In adults of all ages, chronic sleep problems were linked with a greater risk of trouble with activities of daily living later in life, in a recent study found. Although disability rates have been falling, up to one in five seniors have at least one limitation in their ability to perform tasks, the researchers write in the Journal of the American Geriatrics Society. “Most people don’t get sufficient sleep – as a culture we tend to devalue sleep – and we tend to underestimate the potential impact of not getting adequate sleep,” lead author Elliot Friedman told Reuters Health by email. Research has linked poor sleep to poor health, but little is known about how sleep affects daily functioning, said Friedman, a gerontologist at Purdue University in West Lafayette, Indiana. For the new study, Friedman analyzed survey data collected in 1995-1996 and then again in 2004- 2006 from 3,620 people between the ages of 24 and 75 at the outset.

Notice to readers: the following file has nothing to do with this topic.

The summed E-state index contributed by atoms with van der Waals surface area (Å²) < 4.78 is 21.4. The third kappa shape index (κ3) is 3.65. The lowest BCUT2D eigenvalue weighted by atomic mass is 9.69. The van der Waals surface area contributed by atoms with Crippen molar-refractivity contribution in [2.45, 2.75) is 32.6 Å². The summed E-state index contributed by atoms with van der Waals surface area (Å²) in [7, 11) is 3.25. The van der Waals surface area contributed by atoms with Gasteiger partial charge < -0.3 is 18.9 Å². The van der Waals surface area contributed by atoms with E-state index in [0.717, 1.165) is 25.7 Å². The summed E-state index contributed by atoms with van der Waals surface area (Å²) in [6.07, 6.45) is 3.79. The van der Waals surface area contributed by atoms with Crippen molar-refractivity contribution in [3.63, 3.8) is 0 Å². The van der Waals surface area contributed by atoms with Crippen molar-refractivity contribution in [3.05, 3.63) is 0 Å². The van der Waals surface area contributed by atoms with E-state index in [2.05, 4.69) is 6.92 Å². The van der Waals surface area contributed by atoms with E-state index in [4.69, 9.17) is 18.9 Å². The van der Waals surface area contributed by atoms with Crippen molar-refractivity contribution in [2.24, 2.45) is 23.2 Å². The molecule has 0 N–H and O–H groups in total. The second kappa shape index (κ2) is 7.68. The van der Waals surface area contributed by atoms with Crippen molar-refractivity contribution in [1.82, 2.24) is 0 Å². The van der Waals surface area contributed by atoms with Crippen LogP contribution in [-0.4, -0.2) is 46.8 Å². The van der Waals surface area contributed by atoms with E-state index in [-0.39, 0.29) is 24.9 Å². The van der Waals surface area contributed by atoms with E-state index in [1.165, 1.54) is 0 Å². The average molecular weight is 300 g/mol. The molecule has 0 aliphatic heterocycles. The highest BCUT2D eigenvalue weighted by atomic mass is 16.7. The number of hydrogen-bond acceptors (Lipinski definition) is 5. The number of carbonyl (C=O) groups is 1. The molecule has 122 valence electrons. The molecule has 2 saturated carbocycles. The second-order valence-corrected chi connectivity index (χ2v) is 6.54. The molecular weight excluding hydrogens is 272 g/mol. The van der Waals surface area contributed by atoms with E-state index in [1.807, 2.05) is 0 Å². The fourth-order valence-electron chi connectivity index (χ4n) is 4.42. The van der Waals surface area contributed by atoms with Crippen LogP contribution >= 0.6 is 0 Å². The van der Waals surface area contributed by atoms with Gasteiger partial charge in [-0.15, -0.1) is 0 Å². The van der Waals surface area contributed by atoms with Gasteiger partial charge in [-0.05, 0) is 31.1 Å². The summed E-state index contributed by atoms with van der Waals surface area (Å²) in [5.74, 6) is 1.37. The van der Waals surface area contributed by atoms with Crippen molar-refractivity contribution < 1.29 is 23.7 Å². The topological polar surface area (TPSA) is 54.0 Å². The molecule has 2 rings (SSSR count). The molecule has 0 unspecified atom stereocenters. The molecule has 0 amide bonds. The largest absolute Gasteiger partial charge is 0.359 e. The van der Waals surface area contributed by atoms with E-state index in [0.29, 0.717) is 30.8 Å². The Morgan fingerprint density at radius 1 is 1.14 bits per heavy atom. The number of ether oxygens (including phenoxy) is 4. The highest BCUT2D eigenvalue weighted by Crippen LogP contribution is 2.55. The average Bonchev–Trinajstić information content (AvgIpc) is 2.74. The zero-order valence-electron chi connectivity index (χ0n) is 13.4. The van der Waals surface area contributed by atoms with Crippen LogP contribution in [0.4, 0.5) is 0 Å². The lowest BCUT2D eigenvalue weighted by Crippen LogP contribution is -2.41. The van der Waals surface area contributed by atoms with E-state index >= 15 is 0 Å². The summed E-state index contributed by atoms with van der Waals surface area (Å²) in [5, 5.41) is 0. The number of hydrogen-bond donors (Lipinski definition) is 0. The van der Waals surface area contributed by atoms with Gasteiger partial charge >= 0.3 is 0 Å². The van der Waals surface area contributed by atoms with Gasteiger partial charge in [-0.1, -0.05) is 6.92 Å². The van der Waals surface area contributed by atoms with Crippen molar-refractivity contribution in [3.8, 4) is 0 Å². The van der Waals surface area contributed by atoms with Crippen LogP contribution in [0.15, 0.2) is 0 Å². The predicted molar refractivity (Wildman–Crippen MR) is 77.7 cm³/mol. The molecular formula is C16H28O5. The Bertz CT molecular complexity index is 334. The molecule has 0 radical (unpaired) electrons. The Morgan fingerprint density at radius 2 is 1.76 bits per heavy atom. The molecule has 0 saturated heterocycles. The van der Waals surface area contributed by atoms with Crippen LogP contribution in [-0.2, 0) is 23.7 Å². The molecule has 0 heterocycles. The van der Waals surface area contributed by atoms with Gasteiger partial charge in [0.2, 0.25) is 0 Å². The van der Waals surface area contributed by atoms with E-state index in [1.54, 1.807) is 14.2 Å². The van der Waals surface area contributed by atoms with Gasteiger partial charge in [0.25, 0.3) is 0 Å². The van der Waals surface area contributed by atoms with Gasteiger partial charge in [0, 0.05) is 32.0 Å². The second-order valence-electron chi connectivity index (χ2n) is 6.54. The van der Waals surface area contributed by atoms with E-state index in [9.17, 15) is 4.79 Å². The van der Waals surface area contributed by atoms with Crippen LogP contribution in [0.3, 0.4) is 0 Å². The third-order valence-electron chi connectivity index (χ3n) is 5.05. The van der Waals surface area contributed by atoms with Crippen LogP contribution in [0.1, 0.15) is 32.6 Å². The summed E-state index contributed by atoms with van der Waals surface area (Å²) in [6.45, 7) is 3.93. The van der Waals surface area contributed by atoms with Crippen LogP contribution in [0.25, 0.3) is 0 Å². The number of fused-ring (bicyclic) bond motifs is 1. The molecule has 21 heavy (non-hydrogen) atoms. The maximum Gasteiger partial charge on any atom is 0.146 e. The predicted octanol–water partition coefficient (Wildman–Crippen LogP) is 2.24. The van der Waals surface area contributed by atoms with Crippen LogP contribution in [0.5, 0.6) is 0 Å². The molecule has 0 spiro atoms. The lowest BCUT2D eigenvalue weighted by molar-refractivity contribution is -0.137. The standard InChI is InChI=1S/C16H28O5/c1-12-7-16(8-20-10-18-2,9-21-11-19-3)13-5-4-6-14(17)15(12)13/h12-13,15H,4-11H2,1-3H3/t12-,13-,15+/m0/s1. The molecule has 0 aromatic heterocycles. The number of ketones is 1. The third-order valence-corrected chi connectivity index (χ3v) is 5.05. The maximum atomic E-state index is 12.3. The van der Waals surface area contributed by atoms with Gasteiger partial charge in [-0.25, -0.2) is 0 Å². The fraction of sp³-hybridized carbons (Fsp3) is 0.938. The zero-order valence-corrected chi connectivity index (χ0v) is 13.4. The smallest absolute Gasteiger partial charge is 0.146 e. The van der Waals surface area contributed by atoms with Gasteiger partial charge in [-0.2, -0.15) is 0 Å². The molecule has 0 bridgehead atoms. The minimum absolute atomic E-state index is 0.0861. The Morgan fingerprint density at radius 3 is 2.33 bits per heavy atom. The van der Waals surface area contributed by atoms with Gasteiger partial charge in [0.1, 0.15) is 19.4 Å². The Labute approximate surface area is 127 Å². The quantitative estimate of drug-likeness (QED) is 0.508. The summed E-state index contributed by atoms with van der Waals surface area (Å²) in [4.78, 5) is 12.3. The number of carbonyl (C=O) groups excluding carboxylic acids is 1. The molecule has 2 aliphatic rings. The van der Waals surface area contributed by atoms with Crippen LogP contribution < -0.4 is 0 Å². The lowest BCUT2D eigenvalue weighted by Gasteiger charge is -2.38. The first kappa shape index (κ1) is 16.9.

Participants answered questions about any sleep issues they had in the past year and their ability to complete daily living tasks such as bathing, dressing and walking one block. They also reported on their ability to complete more dif緿cult “instrumental” tasks such as bending over, vacuuming, carrying groceries, climbing stairs, walking a mile or running. At both surveys, about 11 percent of participants reported chronic sleep issues. Compared to people who slept well, those with poor sleep at the 緿rst survey were 55 percent more likely to report greater limits on their activities of daily living a decade later and 28 percent more likely to have increased difficulty with instrumental tasks. Among participants who were disability-free at the first survey, those who had sleep problems were twice as likely to be having trouble with daily living tasks 10 years later and 70 percent more likely to develop trouble with instrumental tasks.